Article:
I just read this great article from the ASHA website:
The Mind Hears: Tuning In With a Cochlear Implant
“Can you hear what I’m saying?”
by Susan Boswell
These are often the first words spoken when a cochlear implant recipient’s processor is turned on. And they have been a rite of passage for more than 36,000 people around the world who have received cochlear implants over the last two decades. Technological advances have brought dramatic changes in candidacy criteria, opening the door for more people with severe and profound hearing losses to choose this option.
When the U.S. Food and Drug Administration (FDA) first approved a cochlear implant with a single electrode for adults in 1985 and for children in 1990, only those who were almost completely deaf and could only perceive vibrations with a hearing aid could qualify.
Today, children and adults who were not candidates just two years ago may well be considered as candidates. The age of pediatric candidates has dropped from 2 years to as young as 12 months, and eligibility criteria for adults continue to expand.
A growing body of research has demonstrated that children who receive cochlear implants when they are very young make greater gains in acquiring age-appropriate language skills than children implanted when they are older. In response, the FDA recently approved cochlear implants for children as young as 12 months.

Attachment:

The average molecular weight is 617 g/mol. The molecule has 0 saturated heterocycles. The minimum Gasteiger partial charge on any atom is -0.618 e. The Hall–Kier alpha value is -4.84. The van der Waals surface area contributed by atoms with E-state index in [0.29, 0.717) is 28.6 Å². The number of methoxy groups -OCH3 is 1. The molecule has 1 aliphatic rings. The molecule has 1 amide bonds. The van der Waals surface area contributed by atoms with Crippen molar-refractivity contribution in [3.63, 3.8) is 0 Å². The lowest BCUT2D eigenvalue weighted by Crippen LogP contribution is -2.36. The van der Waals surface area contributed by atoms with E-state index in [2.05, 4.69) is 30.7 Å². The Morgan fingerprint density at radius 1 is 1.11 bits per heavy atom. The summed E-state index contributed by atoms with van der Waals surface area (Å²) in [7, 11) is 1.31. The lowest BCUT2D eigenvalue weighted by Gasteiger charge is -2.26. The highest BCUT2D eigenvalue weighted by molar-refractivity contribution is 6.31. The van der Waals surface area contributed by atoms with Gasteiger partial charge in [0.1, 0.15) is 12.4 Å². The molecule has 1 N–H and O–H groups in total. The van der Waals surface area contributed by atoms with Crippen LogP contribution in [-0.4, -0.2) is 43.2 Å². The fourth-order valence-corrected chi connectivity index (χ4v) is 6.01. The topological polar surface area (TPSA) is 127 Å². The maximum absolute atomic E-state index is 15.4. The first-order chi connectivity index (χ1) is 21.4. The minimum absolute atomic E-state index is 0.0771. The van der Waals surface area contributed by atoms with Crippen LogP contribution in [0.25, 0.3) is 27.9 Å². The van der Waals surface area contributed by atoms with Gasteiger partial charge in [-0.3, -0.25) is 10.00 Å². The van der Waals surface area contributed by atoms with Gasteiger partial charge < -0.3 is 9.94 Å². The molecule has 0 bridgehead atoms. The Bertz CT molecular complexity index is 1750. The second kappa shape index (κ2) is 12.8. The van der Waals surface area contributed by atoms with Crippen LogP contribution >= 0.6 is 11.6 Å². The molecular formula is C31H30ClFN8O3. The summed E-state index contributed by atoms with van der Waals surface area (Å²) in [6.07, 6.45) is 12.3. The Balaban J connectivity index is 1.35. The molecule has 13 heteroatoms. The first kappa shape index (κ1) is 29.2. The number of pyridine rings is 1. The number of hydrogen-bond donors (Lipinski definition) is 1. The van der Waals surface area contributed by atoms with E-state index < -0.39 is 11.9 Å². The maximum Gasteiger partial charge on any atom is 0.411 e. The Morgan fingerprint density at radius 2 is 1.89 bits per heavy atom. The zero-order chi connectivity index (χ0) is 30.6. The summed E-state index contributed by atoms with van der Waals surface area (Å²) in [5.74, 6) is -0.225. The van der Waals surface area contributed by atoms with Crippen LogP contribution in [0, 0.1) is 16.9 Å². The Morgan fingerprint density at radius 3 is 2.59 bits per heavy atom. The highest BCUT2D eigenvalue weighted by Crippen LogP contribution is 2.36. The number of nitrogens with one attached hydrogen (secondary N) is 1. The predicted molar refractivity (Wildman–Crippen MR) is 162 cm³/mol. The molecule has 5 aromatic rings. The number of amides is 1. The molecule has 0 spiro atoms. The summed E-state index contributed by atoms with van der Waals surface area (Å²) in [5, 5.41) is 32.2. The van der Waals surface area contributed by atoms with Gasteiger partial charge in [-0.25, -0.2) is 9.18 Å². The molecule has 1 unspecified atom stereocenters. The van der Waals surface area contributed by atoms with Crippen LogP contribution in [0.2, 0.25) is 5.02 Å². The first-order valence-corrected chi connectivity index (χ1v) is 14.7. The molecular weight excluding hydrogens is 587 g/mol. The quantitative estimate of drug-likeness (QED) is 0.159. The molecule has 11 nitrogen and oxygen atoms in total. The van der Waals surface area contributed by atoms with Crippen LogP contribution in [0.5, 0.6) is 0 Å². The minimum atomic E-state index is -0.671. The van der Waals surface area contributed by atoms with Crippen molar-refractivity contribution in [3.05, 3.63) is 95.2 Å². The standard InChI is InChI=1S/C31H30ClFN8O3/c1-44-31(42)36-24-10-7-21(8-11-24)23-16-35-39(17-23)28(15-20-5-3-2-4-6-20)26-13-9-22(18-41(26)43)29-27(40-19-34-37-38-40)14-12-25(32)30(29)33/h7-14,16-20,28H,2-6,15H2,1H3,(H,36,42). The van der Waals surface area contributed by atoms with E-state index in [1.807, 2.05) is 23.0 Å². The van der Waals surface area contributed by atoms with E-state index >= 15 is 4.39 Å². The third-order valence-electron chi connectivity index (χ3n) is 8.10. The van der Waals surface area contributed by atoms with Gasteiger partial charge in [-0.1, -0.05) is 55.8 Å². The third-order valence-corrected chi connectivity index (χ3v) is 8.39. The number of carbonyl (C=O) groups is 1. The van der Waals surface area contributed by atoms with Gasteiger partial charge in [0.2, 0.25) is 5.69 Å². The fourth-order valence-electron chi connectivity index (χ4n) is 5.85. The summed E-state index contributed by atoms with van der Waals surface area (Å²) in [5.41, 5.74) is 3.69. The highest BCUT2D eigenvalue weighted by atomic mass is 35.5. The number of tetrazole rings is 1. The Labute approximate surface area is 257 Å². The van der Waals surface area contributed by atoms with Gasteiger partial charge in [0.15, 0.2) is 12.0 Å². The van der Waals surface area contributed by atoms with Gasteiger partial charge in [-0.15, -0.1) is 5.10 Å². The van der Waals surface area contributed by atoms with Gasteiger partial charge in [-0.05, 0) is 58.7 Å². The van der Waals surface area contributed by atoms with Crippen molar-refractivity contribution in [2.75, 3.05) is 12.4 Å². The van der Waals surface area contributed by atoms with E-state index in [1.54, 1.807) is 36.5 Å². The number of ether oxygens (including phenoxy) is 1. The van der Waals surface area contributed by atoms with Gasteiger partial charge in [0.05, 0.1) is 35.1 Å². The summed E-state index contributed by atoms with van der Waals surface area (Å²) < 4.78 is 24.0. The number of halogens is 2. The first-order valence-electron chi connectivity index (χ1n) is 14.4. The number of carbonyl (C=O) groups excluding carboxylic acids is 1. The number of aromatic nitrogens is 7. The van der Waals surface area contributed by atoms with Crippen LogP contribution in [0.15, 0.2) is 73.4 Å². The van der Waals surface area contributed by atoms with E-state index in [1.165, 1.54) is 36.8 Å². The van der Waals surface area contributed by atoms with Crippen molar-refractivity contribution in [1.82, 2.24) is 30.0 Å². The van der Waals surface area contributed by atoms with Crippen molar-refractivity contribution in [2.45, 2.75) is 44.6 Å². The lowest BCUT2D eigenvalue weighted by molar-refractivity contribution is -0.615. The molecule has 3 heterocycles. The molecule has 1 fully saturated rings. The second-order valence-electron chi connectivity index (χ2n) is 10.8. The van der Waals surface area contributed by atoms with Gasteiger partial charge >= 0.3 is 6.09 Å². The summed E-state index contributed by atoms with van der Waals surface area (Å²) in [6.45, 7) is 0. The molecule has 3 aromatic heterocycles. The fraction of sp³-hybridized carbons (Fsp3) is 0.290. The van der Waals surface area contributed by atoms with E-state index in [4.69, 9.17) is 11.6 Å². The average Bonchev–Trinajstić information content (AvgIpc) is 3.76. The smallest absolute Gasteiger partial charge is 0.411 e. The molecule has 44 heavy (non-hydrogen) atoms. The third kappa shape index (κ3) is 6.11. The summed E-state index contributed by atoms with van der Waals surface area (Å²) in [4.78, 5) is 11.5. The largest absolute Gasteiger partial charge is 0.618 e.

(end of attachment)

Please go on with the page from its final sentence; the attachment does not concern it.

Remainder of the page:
Changes in pediatric criteria have also resulted from changes in the adult criteria, said Carolyn Brown, associate professor at the University of Iowa. “We have seen adults with severe hearing losses do well with cochlear implants–better than they did with hearing aids. As the average performance levels with a cochlear implants increase, we have started implanting patients with more hearing.”
Infants are candidates for cochlear implants only after it is determined that they are not making progress in acquiring language using powerful hearing aids. “For infants with severe-to-profound hearing loss, you have to teach them to understand the meaning of sound and then compare whether they function as well as a child with a cochlear implant. If they cannot function as well as children with implants, they are candidates.” said Margo Skinner, director of the cochlear implant program at the Washington University School of Medicine in St. Louis.
Cochlear implants differ from hearing aids in bypassing the damaged hair cells in the cochlea and directly stimulating the auditory nerve, Skinner explained. Some speech sounds, such as “ed” or “s,” are never heard by children with severe-to-profound hearing losses because hearing aids cannot make the sound loud enough, or because there are no longer cochlear hair cells left to transmit the sound.
“Often when kids get a cochlear implant, the first change you’ll see is the ability to pick up the ‘s.’ They hear these soft speech sounds–and it’s so evident,” Skinner said.
But cochlear implants do not hold a miracle cure for deafness. “There is a lot of variability in cochlear implant outcomes,” emphasized Karen Iler Kirk, coordinator of the cochlear implant program at the Indiana University School of Medicine. “Some children may find that the sound provided by a cochlear implant enhances their speechreading ability or makes them more aware of environmental sounds, while others can understand a great deal of speech through listening alone.”
Cochlear implants offer the opportunity for many young deaf children to acquire age-appropriate language skills, and they seem to acquire listening skills with less effort than do children who have profound hearing losses using hearing aids, Kirk said.